Since I recently reviewed a short story in The Lawrentian, I thought I would continue along that trend and write about the first short story I ever read, Shirley Jackson’s “The Lottery.” Written in 1948, Jackson’s dystopian tale is a forerunner of contemporary novels such as “The Hunger Games” and “The Maze Runner.”
The story opens on a warm June day as Jackson describes the children of the village running around and collecting stones. Slowly, all the citizens converge in the village square to take part in the lottery. Mr. Summers runs the lottery, reminding all the people of the rules of the proceedings. Jackson introduces the character Tessie Hutchinson, who has arrived late to the lottery, looking flustered because she forgot about the day’s events. After Mr. Summers goes through the history of the lottery, the villagers each draw their papers, and Tessie’s husband draws the marked piece. The family then gathers on stage to finish the lottery as Jackson builds suspense; something about this ceremony does not seem quite right. You will have to read the story to see Jackson’s dark ending.
While stories like “The Lottery” may seem familiar to readers today, Jackson was part of the vanguard that began to utilize the literary tool of dystopian foreshadowing. From the images of children collecting stones to Tessie’s multiple pleas and protests, Jackson gives readers clues about the sinister ways of the village within her descriptions. This foreshadowing creates a foreboding feeling as Tessie becomes more and more worried, all the way up until the final sentences of the story.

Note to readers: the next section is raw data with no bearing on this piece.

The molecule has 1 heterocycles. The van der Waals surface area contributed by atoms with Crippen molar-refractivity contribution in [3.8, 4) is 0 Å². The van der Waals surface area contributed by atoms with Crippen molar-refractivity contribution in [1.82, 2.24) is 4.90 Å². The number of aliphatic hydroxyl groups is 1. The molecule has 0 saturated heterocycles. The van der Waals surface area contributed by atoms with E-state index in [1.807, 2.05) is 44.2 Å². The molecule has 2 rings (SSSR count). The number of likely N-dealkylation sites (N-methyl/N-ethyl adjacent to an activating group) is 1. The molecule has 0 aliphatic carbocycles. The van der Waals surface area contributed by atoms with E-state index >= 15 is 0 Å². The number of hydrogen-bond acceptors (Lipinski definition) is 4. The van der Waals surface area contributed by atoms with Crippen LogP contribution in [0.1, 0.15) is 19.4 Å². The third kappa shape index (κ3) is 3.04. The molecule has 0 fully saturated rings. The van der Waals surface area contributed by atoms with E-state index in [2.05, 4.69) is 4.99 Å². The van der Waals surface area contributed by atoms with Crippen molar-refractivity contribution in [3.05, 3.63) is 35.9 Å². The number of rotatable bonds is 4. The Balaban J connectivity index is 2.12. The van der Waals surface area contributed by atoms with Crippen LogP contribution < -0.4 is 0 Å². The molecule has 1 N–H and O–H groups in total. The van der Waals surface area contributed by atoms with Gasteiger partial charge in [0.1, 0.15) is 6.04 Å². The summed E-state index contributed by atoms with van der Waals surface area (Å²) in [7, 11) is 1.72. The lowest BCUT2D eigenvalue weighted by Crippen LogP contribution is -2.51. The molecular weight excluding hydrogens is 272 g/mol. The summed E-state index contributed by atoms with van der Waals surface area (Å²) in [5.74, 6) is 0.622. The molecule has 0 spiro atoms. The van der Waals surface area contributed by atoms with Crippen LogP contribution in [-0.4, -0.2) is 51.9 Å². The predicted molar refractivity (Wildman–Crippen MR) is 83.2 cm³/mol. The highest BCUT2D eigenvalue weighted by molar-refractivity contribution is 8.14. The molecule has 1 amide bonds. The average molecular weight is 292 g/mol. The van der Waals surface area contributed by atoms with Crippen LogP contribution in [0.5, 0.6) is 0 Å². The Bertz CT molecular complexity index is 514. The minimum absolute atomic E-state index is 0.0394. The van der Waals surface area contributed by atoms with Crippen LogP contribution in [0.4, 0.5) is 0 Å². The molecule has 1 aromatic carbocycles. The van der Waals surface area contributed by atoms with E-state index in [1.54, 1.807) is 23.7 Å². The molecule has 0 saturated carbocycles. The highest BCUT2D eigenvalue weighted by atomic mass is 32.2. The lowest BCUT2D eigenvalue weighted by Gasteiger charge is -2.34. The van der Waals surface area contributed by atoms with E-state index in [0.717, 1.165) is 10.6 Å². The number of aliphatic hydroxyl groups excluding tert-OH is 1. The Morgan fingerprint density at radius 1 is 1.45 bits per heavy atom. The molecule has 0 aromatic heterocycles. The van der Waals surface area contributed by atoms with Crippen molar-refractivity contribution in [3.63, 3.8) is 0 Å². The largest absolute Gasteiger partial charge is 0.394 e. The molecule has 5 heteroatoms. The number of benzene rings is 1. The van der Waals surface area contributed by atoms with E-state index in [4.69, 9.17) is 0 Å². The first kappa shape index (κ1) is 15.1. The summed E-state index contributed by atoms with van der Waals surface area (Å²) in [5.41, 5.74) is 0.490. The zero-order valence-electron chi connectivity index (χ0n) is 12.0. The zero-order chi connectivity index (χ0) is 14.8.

Apart from the foreshadowing, Jackson also explores the psychology of the villagers in the midst of a remarkable death. From characters like Mr. Summers and Old Man Warner, who have experienced numerous lotteries and have fought to preserve their antiquated ways of life to those like Tessie, who realizes just how barbaric the practice is only too late, Jackson explores every aspect of this psychological spectrum. The most interesting psychological twist that Jackson provides is his choice to expose Tessie’s ideologies, which are in contrast with the ideologies of her family; she hates the lottery, while her husband and children find nothing wrong with it. These insights about society and the stubbornness of those set in their ways makes Jackson’s short story nothing less than iconic. Though “The Lottery” was written in 1948, this idea of the inability to accept progress is still poignant and relevant today.